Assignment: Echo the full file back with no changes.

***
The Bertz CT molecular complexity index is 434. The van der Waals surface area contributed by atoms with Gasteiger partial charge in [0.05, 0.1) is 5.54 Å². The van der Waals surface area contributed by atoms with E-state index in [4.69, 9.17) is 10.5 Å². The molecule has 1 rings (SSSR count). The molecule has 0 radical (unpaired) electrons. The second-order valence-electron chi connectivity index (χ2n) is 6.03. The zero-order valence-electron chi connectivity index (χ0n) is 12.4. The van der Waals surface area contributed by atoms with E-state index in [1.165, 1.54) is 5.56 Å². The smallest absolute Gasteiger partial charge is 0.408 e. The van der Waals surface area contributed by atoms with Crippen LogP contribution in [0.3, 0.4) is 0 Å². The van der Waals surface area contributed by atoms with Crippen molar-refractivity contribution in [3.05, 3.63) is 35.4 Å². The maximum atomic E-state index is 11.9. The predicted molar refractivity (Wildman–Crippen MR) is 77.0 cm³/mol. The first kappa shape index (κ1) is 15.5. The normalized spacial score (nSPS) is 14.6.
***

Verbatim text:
The Bertz CT molecular complexity index is 434. The van der Waals surface area contributed by atoms with Gasteiger partial charge in [0.05, 0.1) is 5.54 Å². The van der Waals surface area contributed by atoms with E-state index in [4.69, 9.17) is 10.5 Å². The molecule has 1 rings (SSSR count). The molecule has 0 radical (unpaired) electrons. The second-order valence-electron chi connectivity index (χ2n) is 6.03. The zero-order valence-electron chi connectivity index (χ0n) is 12.4. The van der Waals surface area contributed by atoms with E-state index in [1.165, 1.54) is 5.56 Å². The smallest absolute Gasteiger partial charge is 0.408 e. The van der Waals surface area contributed by atoms with Crippen LogP contribution in [0.3, 0.4) is 0 Å². The van der Waals surface area contributed by atoms with Crippen molar-refractivity contribution in [3.05, 3.63) is 35.4 Å². The maximum atomic E-state index is 11.9. The predicted molar refractivity (Wildman–Crippen MR) is 77.0 cm³/mol. The first kappa shape index (κ1) is 15.5. The normalized spacial score (nSPS) is 14.6.